Good news for a change.
About half of people who have a first episode of major depression are likely, upon recovery, to stay well — to stay depression-free, according to a new study.
This rate, based on a large study of 1,831 people, including 92 with depression, is reported in the May issue of the Archives of General Psychiatry by researchers William Eaton, Peter Zandi and colleagues at the Johns Hopkins School of Public Health.
The results should be encouraging to patients and their families, and to the doctors and therapists who treat them, because they suggest a better prognosis than do other studies of this kind.
This study, which followed people in Baltimore over a 23-year period, is unique in focusing on those in the community, rather than on those who have sought psychiatric attention. That means the results tell us a lot about depression in general, rather than simply telling us about the more severe cases of the illness.
To understand the value of such a study, consider an analogy. If we wanted to understand the full range of singing ability in the population, we would not want to only sample those who showed up for American Idol competitions, because these are (mostly) people with some talent. By contrast, if every United States citizen had to participate, we would see a wider range of abilities, including those with more modest talents.
Similarly, sampling the general population tells us more about milder depressions than does studying groups of patients found through clinics.
Prognosis is an ancient medical art. It refers to the physician's ability to see into the future and predict how an illness is likely to unfold. For millennia, this was the physician's skill par excellence as practitioners had relatively little in their bag of tricks with which to actually cure patients of disease.
Sometimes prognosis can be as good as a cure. For example, if a patient has huge lymph nodes and is afraid that he has a form of cancer, but the physician determines that it is only a viral infection which will likely clear up within a couple of weeks, then the patient is much relieved, knowing that a return to good health is imminent.
Patients who experience a first episode of depression may be not only plunged into the misery of the episode itself, with the many losses it entails — of energy, concentration, motivation, self-confidence, even the will to live — but also bedeviled by the prospect that they might never fully be themselves again.
A patient of mine was an active woman, a mother of two young children, who worked part-time for a local non-profit organization. She had been entirely psychologically healthy when she was struck by a major depressive episode that robbed her of her usual energy and good cheer, her confidence, and her sense of stability.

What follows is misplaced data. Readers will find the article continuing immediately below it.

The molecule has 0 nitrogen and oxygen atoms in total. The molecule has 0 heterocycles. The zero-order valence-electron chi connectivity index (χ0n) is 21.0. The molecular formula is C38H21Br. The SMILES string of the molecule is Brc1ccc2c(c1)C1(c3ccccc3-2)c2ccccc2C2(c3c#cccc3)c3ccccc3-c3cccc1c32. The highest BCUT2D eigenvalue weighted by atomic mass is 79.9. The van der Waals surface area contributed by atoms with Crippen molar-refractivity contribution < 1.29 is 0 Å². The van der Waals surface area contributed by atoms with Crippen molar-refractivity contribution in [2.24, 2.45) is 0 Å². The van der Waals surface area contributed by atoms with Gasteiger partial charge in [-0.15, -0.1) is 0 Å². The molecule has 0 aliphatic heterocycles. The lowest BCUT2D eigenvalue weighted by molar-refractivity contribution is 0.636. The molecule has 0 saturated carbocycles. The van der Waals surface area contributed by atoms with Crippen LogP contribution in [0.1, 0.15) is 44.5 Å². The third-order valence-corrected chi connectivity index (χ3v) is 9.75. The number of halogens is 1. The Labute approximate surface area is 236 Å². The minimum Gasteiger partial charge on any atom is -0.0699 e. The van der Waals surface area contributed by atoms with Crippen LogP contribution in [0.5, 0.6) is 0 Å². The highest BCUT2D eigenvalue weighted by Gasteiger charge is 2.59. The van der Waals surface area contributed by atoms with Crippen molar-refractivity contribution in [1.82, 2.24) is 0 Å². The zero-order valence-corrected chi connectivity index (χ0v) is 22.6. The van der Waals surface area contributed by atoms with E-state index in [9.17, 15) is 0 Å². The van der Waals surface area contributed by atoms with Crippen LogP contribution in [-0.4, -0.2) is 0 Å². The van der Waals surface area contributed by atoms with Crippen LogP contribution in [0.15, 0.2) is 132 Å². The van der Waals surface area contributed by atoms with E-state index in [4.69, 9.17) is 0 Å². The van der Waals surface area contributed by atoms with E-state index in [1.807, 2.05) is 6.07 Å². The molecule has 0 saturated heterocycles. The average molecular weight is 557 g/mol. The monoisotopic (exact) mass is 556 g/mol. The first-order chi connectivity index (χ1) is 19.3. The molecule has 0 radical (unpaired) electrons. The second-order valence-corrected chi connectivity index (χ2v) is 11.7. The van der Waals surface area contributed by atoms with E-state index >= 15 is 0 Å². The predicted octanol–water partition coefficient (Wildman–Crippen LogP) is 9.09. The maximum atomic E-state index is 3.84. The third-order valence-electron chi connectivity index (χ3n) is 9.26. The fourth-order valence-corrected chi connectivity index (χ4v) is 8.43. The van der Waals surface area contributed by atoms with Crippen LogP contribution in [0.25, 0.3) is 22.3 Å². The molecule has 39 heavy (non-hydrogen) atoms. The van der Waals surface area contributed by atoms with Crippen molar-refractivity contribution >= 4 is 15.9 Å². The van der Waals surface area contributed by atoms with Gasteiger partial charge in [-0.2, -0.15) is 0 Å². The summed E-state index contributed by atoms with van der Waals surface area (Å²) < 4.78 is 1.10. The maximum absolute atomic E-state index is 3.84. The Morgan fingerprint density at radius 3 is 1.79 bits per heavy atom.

Even as she responded quickly to antidepressant medication, the question she kept asking was "Is this going to happen again?"
Some previous studies have suggested that the likelihood of the return of depression is much higher.
For example, a study from the NIMH Collaborative Program on the Psychobiology of Depression reported that 85 percent of people with depression followed over a period of 15 years experienced a second episode of illness.
But these were all people who came to psychiatric attention at academic medical centers; they might have been sicker than most.
The newly reported study is consistent with some others, such as one from Sweden that followed 344 people from the community with a first episode of either major depression or a milder form of the illness, and found that, over many years, 60 percent remained free of illness once they recovered.
Several other prior studies found rates of depression recurrence in the 40 to 60 percent range.
So, in depression, there are grounds for seeing the glass as half full. Half of people recover and never experience the illness again.
Let us all strive to keep our eye on what is in the glass rather than what is not.
Obviously this is not easy to do for someone who is depressed. I am reminded of a psychiatrist whom we treated for depression on our inpatient Mood Disorders Service at Johns Hopkins. While gloomy about his condition and his prognosis, he was struck by the upbeat approach that our doctors and staff took towards him, calling us "militantly optimistic."
My response: "guilty as charged, but we don't see much use in being anything else."
Dr. James Potash is an Associate Professor of Psychiatry and Co-Director of the Mood Disorders Program at the Johns Hopkins School of Medicine in Baltimore, Maryland. If you have questions or comments, please email at firstname.lastname@example.org. To participate in our genetic and clinical studies, call 1-877-MOODS-JH.